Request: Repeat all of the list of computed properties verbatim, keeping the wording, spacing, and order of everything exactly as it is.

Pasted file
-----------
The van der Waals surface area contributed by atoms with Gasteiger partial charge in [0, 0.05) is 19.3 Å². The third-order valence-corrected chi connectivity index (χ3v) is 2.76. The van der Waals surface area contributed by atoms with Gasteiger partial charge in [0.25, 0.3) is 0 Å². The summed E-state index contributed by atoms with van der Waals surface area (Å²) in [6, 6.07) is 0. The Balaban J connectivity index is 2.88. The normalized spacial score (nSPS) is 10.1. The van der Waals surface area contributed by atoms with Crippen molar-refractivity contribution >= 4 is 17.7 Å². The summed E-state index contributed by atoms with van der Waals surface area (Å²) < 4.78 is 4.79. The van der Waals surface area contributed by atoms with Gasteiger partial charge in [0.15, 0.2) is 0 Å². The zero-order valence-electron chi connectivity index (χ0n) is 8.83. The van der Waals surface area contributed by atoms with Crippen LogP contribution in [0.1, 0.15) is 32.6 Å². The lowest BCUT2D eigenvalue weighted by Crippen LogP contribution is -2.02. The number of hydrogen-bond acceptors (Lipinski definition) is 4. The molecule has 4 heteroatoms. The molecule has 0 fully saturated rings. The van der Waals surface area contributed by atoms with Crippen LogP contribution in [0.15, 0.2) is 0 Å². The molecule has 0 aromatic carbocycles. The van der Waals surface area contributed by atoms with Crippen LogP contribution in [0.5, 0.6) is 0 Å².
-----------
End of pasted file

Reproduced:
The van der Waals surface area contributed by atoms with Gasteiger partial charge in [0, 0.05) is 19.3 Å². The third-order valence-corrected chi connectivity index (χ3v) is 2.76. The van der Waals surface area contributed by atoms with Gasteiger partial charge in [0.25, 0.3) is 0 Å². The summed E-state index contributed by atoms with van der Waals surface area (Å²) in [6, 6.07) is 0. The Balaban J connectivity index is 2.88. The normalized spacial score (nSPS) is 10.1. The van der Waals surface area contributed by atoms with Crippen molar-refractivity contribution >= 4 is 17.7 Å². The summed E-state index contributed by atoms with van der Waals surface area (Å²) < 4.78 is 4.79. The van der Waals surface area contributed by atoms with Gasteiger partial charge in [0.15, 0.2) is 0 Å². The zero-order valence-electron chi connectivity index (χ0n) is 8.83. The van der Waals surface area contributed by atoms with Crippen LogP contribution in [0.1, 0.15) is 32.6 Å². The lowest BCUT2D eigenvalue weighted by Crippen LogP contribution is -2.02. The number of hydrogen-bond acceptors (Lipinski definition) is 4. The molecule has 4 heteroatoms. The molecule has 0 fully saturated rings. The van der Waals surface area contributed by atoms with Crippen LogP contribution in [0.15, 0.2) is 0 Å². The molecule has 0 aromatic carbocycles. The van der Waals surface area contributed by atoms with Crippen LogP contribution in [0.5, 0.6) is 0 Å².